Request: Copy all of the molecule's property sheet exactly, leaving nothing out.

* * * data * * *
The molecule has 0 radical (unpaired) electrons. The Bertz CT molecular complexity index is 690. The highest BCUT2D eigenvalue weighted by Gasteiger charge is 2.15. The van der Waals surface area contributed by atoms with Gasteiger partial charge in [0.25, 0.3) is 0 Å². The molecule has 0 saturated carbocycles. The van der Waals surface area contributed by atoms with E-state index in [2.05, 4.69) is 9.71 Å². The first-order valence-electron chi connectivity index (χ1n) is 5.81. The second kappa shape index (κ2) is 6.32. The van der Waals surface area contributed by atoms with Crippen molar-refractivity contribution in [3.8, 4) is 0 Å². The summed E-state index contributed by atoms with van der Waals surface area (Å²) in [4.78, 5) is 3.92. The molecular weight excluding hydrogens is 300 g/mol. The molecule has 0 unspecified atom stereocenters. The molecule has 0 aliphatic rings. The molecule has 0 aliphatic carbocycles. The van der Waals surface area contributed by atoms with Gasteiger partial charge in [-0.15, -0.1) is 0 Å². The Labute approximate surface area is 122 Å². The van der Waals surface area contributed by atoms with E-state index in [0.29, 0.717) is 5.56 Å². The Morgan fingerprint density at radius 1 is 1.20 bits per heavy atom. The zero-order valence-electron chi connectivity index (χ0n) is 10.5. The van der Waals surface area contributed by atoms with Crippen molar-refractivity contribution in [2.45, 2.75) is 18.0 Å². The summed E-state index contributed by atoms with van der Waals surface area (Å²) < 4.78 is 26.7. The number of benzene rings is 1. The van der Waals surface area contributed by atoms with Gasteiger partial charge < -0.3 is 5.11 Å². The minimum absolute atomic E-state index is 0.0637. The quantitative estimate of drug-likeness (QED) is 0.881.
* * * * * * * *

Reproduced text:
The molecule has 0 radical (unpaired) electrons. The Bertz CT molecular complexity index is 690. The highest BCUT2D eigenvalue weighted by Gasteiger charge is 2.15. The van der Waals surface area contributed by atoms with Gasteiger partial charge in [0.25, 0.3) is 0 Å². The molecule has 0 saturated carbocycles. The van der Waals surface area contributed by atoms with E-state index in [2.05, 4.69) is 9.71 Å². The first-order valence-electron chi connectivity index (χ1n) is 5.81. The second kappa shape index (κ2) is 6.32. The van der Waals surface area contributed by atoms with Crippen molar-refractivity contribution in [3.8, 4) is 0 Å². The summed E-state index contributed by atoms with van der Waals surface area (Å²) in [4.78, 5) is 3.92. The molecular weight excluding hydrogens is 300 g/mol. The molecule has 0 unspecified atom stereocenters. The molecule has 0 aliphatic rings. The molecule has 0 aliphatic carbocycles. The van der Waals surface area contributed by atoms with Gasteiger partial charge in [-0.15, -0.1) is 0 Å². The Labute approximate surface area is 122 Å². The van der Waals surface area contributed by atoms with E-state index in [0.29, 0.717) is 5.56 Å². The Morgan fingerprint density at radius 1 is 1.20 bits per heavy atom. The zero-order valence-electron chi connectivity index (χ0n) is 10.5. The van der Waals surface area contributed by atoms with Crippen molar-refractivity contribution in [2.45, 2.75) is 18.0 Å². The summed E-state index contributed by atoms with van der Waals surface area (Å²) < 4.78 is 26.7. The number of benzene rings is 1. The van der Waals surface area contributed by atoms with Gasteiger partial charge < -0.3 is 5.11 Å². The minimum absolute atomic E-state index is 0.0637. The quantitative estimate of drug-likeness (QED) is 0.881.